BMW M3 CSL Driving, Engines & Performance | Top Gear
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Sunday 3rd December


What is it like to drive?

Well, it looks more breath-taking than ever. Its gorgeous alloys sit further apart than a regular M3’s (better for handling) with a touch more negative camber tucking them snugly into those exquisite arches. Then there’s the single porthole in the front bumper, allowing the engine to gulp in a bit more air, and its more curved spoiler at the back. It’s a stunner, and one BMW kept simple by only offering grey or black as options.

Given the CSL’s – well, it’s SMG transmission’s – reputation, you’re almost tempted to leave it at that. A gorgeous item you don’t want to tarnish by actually driving. Well, that would be a crying shame. Because even some slightly hesitant gearchanges can’t ruin what is one of the very greatest M cars.

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Because with a well-timed adjustment of your right foot - a sympathetic little lift as you shift up a gear, or a blip of revs on the way down – it’s really not as jerky as doom-mongers would have you believe. The trick is to accept it ain’t going to be silky smooth and ramp things right up. See, as well as carbon roofs, the CSL also introduced customisation to the M driving experience. So as well as a Sport button to sharpen the throttle response, you could ratchet the gearbox response through five levels of increasing violence. Arguably a bit unnecessary, but you want it on at least ‘3’. Trust us.

This thing’s still flipping quick and you can’t extend too many of its six gears on road. Which given its final, frenzied leap towards 8,000rpm, is a shame. It was a sub-8 car around the Nordschleife before there was something called ‘YouTube’ to host an on-board video. We didn’t even have Bebo in 2003. Its 7m 50s lap time is quicker than the latest Mk8 VW Golf R, which has nearly as much power as the CSL and fancy 4WD and trick differentials to put it down with.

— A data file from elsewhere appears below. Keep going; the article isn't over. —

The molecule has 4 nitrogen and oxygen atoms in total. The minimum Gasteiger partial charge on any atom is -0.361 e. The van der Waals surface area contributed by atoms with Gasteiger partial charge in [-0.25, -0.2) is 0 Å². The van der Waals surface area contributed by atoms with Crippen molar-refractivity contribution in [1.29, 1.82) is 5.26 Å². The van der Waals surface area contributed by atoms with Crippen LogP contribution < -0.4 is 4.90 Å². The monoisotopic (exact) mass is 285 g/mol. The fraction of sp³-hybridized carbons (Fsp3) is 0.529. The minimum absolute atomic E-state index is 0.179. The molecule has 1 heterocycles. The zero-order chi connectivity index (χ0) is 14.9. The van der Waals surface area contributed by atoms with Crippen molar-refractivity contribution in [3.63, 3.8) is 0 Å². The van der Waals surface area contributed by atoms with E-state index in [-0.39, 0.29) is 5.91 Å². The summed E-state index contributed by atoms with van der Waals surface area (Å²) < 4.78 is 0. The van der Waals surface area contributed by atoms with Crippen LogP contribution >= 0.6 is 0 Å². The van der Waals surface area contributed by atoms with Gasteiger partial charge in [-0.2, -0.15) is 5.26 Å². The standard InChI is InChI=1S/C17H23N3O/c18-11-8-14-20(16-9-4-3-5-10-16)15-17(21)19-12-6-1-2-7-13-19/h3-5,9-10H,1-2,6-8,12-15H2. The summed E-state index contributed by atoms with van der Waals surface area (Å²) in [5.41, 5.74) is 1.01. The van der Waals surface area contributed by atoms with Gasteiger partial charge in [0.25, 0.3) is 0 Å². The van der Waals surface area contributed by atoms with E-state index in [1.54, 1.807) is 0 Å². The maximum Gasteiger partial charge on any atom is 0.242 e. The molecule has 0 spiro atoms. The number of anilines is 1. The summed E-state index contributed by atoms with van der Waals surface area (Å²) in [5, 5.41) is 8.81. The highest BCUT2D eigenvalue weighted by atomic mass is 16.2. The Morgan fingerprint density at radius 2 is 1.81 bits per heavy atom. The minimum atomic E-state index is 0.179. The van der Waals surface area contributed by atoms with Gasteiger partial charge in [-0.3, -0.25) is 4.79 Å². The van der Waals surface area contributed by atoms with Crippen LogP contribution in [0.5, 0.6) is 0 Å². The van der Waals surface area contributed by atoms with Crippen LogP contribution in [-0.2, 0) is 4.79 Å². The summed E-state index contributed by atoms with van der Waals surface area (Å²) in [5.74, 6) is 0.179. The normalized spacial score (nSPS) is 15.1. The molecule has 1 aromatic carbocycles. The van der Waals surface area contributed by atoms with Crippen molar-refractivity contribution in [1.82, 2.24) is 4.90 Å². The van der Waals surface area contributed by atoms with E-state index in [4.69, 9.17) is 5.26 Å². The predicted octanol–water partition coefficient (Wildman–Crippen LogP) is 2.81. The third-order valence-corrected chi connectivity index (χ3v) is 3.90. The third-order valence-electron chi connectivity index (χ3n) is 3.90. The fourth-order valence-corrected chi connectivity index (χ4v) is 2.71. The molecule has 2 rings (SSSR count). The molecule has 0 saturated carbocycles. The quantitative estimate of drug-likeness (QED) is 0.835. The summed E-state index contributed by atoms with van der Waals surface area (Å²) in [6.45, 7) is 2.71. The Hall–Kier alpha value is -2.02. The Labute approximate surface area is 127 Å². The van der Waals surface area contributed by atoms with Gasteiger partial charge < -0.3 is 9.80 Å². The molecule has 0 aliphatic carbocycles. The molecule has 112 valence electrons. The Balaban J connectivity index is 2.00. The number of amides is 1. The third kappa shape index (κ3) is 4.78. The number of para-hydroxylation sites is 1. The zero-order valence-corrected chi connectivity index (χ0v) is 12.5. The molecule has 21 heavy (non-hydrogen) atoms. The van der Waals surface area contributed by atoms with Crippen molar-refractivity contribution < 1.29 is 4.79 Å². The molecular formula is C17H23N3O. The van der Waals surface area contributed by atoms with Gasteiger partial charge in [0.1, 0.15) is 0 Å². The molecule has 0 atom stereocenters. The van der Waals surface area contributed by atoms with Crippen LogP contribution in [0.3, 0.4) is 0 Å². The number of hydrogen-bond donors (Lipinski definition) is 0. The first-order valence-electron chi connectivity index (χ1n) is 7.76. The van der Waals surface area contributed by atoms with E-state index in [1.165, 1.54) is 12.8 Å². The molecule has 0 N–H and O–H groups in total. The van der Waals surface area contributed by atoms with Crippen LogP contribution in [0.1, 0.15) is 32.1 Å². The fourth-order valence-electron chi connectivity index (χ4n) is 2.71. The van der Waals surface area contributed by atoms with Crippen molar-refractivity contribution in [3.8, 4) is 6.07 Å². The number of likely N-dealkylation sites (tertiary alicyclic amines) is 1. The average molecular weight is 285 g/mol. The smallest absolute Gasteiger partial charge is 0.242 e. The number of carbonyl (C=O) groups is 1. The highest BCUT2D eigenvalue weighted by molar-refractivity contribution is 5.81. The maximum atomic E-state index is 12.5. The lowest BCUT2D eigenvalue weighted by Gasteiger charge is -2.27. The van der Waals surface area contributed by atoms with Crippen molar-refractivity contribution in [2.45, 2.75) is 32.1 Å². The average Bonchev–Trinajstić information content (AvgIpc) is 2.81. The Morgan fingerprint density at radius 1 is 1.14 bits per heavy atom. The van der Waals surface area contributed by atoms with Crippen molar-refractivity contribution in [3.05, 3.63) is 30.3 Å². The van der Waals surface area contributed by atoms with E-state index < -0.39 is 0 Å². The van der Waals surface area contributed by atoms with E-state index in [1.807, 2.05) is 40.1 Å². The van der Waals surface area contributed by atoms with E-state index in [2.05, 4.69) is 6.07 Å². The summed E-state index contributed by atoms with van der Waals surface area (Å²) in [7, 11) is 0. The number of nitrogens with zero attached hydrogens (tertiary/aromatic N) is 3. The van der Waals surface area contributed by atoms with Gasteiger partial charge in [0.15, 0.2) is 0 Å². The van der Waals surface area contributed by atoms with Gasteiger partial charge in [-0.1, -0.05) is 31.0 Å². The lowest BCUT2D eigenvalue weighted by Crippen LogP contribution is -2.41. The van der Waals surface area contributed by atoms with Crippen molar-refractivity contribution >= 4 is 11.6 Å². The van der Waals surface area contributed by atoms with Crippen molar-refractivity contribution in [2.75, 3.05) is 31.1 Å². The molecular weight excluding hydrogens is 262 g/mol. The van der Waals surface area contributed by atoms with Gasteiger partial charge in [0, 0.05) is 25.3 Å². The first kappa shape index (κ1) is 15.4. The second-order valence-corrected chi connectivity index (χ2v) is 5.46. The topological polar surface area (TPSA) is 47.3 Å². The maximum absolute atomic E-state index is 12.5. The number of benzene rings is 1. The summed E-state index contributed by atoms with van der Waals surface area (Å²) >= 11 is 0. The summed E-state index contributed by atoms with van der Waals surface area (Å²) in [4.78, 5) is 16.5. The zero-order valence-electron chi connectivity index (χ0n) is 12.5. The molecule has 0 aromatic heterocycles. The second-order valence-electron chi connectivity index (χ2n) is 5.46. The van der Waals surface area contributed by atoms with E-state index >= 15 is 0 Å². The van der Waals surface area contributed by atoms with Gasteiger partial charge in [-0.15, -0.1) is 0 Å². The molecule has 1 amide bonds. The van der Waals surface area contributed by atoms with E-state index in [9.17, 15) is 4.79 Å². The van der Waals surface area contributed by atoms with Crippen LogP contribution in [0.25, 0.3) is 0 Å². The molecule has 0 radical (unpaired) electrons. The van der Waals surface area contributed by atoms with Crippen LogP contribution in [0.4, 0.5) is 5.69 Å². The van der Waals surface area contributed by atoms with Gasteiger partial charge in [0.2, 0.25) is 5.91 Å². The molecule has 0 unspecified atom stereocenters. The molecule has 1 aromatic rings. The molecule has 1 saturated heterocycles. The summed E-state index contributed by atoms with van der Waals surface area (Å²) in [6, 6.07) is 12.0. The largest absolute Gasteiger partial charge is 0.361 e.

That’s because the M3 achieves its speed through an old-fashioned thing called ‘agility’. It’s light and deft in its feel and response, its thin, Alcantara-trimmed steering wheel a total delight to use with a silly stylised 12’o’clock marker (like you’ll find in an M2 CS) mercifully absent. Everything in here is function above form, however lovely that form may be.

You’ve total faith in everything this car does, though with massive 19in wheels, it doesn’t ride with shocking suppleness like some retro stuff does upon revisiting. The CSL is still a taut, focused thing, but all the more incisive – and addictive – for it. Don’t just ogle, get in and drive it. Because the more you put into it, the more you get out. True of the flawed SMG gearbox, and true of the wondrous car it sits in.

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